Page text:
You already know that a scratchy throat, annoying cough, and lots of sneezing are part of the game. You can also probably count on a stuffy nose and some aches and pains. But when is it time to put down the chicken soup and get some advice from a pro?
Take stock of your symptoms and see if they fit into one of these patterns:
If you're one of those people who brag, come flu season, that you "never, ever get sick," be aware: The odds may catch up to you. Every year, about 5% to 20% of U.S. residents get influenza, according to estimates from the CDC.
Taking certain antiviral drugs within 48 hours of the onset of symptoms can shorten the duration of the flu, but that involves recognizing you have the flu, getting in touch with your doctor, and going to the pharmacist before the 48 hours is up.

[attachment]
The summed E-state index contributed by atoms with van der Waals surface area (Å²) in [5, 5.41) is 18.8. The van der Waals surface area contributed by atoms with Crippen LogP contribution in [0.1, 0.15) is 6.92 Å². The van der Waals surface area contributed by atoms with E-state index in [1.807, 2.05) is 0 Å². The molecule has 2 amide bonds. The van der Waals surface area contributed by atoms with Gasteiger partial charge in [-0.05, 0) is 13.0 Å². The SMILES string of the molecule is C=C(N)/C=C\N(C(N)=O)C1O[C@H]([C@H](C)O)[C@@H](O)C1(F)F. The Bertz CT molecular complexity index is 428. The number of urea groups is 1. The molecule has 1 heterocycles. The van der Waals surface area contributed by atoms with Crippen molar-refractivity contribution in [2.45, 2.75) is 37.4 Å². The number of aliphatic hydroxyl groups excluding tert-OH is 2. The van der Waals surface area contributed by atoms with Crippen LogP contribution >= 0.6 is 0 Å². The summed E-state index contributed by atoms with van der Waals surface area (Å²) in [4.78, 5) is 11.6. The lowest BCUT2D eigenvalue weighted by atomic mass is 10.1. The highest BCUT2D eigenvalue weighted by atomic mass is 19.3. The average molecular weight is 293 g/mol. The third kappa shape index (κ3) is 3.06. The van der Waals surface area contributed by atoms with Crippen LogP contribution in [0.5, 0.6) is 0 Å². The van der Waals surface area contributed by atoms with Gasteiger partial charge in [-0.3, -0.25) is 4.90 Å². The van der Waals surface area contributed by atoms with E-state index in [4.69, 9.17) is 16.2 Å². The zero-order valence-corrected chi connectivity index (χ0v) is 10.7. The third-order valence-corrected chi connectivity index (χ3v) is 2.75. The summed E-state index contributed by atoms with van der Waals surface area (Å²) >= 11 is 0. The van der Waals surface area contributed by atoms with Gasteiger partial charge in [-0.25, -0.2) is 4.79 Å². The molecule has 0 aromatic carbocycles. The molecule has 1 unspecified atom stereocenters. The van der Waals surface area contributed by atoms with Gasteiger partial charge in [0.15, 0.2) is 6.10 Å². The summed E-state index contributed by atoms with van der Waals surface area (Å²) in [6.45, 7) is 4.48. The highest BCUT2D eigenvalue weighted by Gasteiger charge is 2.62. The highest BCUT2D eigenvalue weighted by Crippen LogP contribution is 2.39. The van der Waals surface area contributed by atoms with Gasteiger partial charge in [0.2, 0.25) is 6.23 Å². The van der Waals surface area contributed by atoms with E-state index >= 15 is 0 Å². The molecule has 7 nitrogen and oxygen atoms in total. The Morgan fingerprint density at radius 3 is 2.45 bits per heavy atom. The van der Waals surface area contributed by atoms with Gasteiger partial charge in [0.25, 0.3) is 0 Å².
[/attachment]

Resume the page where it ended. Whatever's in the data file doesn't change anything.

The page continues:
Just in case your number...
If it doesn't go away, it's likely due to postnasal drip -- mucus that moves from your nose into your throat. It can be treated with antihistamines. But it could also be related to asthma or GERD (gastroesophageal reflux disease). Your doctor can tell you what to do for it.
A lasting, severe cough is also the main symptom of whooping cough, a disease that's become more common in many parts of the U.S. So, if you've been hacking away for more than 2-3 weeks, your doctor may give you a test to see if you've got it.